Highly anticipated: Halo Infinite's multiplayer beta launched without a hitch, for the most part. At least, from a stability and gameplay perspective (the battle pass is another story). With a little luck, the singleplayer game might do the same when it hits store shelves next week on December 8. But you don't have to wait until then to get another dose of Infinite's story campaign: developer 343 Industries just dropped the game's official launch trailer.
45 seconds in, and it's already clear that 343 Industries have finally recaptured the essence of Halo, at least from a gameplay and visual standpoint. From what we've seen in previously-released gameplay clips and now this trailer, the combat is crunchier than ever but still possesses that old-school sandbox feel Halo is famous for. You can splatter enemies with a Warthog, pummel them with the all-powerful Gravity Hammer, or resort to series staples like the Battle Rifle or Plasma Pistol to wreak havoc.
You can even use some of the Chief's new toys, such as the grapple launcher, to inject a bit of excitement into your encounters. In the trailer, the player grapples onto some sort of plasma-filled explosive "barrel" (by alien standards), holds it aloft in their gauntlet-clad hands, and chucks it at an energy tower; detonating it in one fell swoop. Judging by some of the first impressions videos I've seen, I'm assuming this will be how players take out Halo Infinite's various Far Cry-like enemy outposts and encampments.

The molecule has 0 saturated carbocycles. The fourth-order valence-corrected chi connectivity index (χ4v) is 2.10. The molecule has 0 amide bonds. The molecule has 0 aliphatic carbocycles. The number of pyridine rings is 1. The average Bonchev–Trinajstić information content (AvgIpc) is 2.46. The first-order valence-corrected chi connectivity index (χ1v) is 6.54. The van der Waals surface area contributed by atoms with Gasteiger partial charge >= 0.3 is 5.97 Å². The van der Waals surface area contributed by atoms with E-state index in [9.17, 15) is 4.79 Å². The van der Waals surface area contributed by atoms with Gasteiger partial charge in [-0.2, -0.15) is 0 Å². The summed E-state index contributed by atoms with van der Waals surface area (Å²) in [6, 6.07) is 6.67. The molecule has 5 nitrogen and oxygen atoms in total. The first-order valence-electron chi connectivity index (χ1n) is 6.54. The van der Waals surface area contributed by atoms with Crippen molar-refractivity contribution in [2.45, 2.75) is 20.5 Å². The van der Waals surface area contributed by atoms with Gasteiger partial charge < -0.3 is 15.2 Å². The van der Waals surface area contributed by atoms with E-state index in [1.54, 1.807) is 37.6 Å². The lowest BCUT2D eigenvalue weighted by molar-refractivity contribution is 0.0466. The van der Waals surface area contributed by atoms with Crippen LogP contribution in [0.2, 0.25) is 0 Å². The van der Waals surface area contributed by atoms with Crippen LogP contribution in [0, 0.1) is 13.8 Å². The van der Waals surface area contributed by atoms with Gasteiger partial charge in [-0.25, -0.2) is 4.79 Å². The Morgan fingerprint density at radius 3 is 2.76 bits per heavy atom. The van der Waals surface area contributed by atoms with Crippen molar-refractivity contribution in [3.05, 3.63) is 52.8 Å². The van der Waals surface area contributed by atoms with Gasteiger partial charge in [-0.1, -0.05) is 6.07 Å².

Enter a camp, kill all the bad guys, blow up the tower, and repeat; that seems to be the formula Infinite is sticking with for its open-world content. There's potential for that loop to get dull over time, as it arguably does in Far Cry games (for me, anyway), but we hope 343 will shake things up enough to keep the story flowing.
Speaking of story, Halo Infinite's premise is as follows: Master Chief must find a new AI called "The Weapon," and use her to locate his former AI buddy, Cortana, who has gone missing. Seems simple enough on the surface, but there will almost certainly be plenty of new and old threats to contend with along the way, and perhaps a few plot twists here and there.
If you want to play Halo Infinite's singleplayer campaign, you can pre-order it on Steam or the Microsoft Store for $60. Alternatively, you can subscribe to Xbox Game Pass for PC or the Series X/S and play it on day one at no additional cost.